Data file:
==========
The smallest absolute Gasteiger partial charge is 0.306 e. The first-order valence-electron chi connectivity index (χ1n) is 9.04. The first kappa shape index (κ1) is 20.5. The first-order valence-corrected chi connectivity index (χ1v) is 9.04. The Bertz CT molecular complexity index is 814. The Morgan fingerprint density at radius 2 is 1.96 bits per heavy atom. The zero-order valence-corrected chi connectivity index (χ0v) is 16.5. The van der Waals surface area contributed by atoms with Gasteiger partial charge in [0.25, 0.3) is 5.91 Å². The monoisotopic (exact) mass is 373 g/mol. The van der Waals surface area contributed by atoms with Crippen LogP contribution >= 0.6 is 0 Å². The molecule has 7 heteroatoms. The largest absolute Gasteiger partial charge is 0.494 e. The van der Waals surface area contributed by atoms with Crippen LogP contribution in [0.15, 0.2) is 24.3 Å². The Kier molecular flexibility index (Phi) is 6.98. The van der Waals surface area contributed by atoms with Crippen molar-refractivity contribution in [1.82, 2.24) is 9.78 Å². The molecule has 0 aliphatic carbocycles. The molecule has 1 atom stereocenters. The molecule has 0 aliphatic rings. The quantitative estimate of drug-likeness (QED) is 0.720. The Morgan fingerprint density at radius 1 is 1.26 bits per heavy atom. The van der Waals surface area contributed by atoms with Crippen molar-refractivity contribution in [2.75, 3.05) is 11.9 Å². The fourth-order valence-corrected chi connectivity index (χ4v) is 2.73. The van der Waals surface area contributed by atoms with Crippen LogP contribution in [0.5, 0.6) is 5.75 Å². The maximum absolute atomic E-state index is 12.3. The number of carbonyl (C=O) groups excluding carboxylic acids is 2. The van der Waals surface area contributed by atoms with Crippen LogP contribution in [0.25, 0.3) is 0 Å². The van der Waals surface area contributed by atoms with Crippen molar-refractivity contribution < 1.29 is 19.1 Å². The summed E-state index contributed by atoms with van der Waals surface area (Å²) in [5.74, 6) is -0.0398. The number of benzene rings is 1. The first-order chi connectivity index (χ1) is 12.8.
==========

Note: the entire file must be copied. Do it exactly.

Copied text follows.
The smallest absolute Gasteiger partial charge is 0.306 e. The first-order valence-electron chi connectivity index (χ1n) is 9.04. The first kappa shape index (κ1) is 20.5. The first-order valence-corrected chi connectivity index (χ1v) is 9.04. The Bertz CT molecular complexity index is 814. The Morgan fingerprint density at radius 2 is 1.96 bits per heavy atom. The zero-order valence-corrected chi connectivity index (χ0v) is 16.5. The van der Waals surface area contributed by atoms with Gasteiger partial charge in [0.25, 0.3) is 5.91 Å². The monoisotopic (exact) mass is 373 g/mol. The van der Waals surface area contributed by atoms with Crippen LogP contribution >= 0.6 is 0 Å². The molecule has 7 heteroatoms. The largest absolute Gasteiger partial charge is 0.494 e. The van der Waals surface area contributed by atoms with Crippen LogP contribution in [0.15, 0.2) is 24.3 Å². The Kier molecular flexibility index (Phi) is 6.98. The van der Waals surface area contributed by atoms with Crippen molar-refractivity contribution in [1.82, 2.24) is 9.78 Å². The molecule has 0 aliphatic carbocycles. The molecule has 1 atom stereocenters. The molecule has 0 aliphatic rings. The quantitative estimate of drug-likeness (QED) is 0.720. The Morgan fingerprint density at radius 1 is 1.26 bits per heavy atom. The van der Waals surface area contributed by atoms with Crippen molar-refractivity contribution in [2.75, 3.05) is 11.9 Å². The fourth-order valence-corrected chi connectivity index (χ4v) is 2.73. The van der Waals surface area contributed by atoms with Crippen LogP contribution in [0.5, 0.6) is 5.75 Å². The maximum absolute atomic E-state index is 12.3. The number of carbonyl (C=O) groups excluding carboxylic acids is 2. The van der Waals surface area contributed by atoms with Crippen LogP contribution in [0.25, 0.3) is 0 Å². The van der Waals surface area contributed by atoms with Crippen molar-refractivity contribution < 1.29 is 19.1 Å². The summed E-state index contributed by atoms with van der Waals surface area (Å²) in [5.74, 6) is -0.0398. The number of benzene rings is 1. The first-order chi connectivity index (χ1) is 12.8.